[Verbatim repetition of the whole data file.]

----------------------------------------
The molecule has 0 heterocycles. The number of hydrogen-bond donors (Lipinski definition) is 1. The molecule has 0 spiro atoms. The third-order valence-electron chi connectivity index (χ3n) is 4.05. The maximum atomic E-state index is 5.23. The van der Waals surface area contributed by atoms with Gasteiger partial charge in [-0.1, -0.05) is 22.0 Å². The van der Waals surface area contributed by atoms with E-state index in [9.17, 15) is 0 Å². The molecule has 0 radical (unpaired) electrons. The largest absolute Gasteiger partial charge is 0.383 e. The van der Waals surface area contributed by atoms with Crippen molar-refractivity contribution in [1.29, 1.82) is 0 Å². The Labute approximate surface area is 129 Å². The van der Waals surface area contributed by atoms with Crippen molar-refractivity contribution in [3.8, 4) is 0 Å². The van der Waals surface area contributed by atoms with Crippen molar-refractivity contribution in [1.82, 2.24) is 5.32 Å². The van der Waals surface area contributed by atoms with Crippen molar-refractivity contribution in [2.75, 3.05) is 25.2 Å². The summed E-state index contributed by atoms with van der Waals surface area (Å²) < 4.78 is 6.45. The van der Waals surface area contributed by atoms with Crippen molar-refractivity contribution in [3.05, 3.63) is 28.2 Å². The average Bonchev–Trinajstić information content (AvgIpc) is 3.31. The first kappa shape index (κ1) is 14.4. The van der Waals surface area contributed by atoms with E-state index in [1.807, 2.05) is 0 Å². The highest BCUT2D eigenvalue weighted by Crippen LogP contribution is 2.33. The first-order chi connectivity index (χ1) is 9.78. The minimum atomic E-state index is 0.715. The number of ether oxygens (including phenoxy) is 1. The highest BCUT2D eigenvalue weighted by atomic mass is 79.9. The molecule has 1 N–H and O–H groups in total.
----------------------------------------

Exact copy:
The molecule has 0 heterocycles. The number of hydrogen-bond donors (Lipinski definition) is 1. The molecule has 0 spiro atoms. The third-order valence-electron chi connectivity index (χ3n) is 4.05. The maximum atomic E-state index is 5.23. The van der Waals surface area contributed by atoms with Gasteiger partial charge in [-0.1, -0.05) is 22.0 Å². The van der Waals surface area contributed by atoms with E-state index in [9.17, 15) is 0 Å². The molecule has 0 radical (unpaired) electrons. The largest absolute Gasteiger partial charge is 0.383 e. The van der Waals surface area contributed by atoms with Crippen molar-refractivity contribution in [1.29, 1.82) is 0 Å². The Labute approximate surface area is 129 Å². The van der Waals surface area contributed by atoms with Crippen molar-refractivity contribution in [3.8, 4) is 0 Å². The van der Waals surface area contributed by atoms with Crippen molar-refractivity contribution in [1.82, 2.24) is 5.32 Å². The van der Waals surface area contributed by atoms with Crippen molar-refractivity contribution in [2.75, 3.05) is 25.2 Å². The summed E-state index contributed by atoms with van der Waals surface area (Å²) < 4.78 is 6.45. The van der Waals surface area contributed by atoms with Crippen molar-refractivity contribution in [3.05, 3.63) is 28.2 Å². The average Bonchev–Trinajstić information content (AvgIpc) is 3.31. The first kappa shape index (κ1) is 14.4. The van der Waals surface area contributed by atoms with E-state index in [1.807, 2.05) is 0 Å². The highest BCUT2D eigenvalue weighted by Crippen LogP contribution is 2.33. The first-order chi connectivity index (χ1) is 9.78. The minimum atomic E-state index is 0.715. The number of ether oxygens (including phenoxy) is 1. The highest BCUT2D eigenvalue weighted by atomic mass is 79.9. The molecule has 1 N–H and O–H groups in total.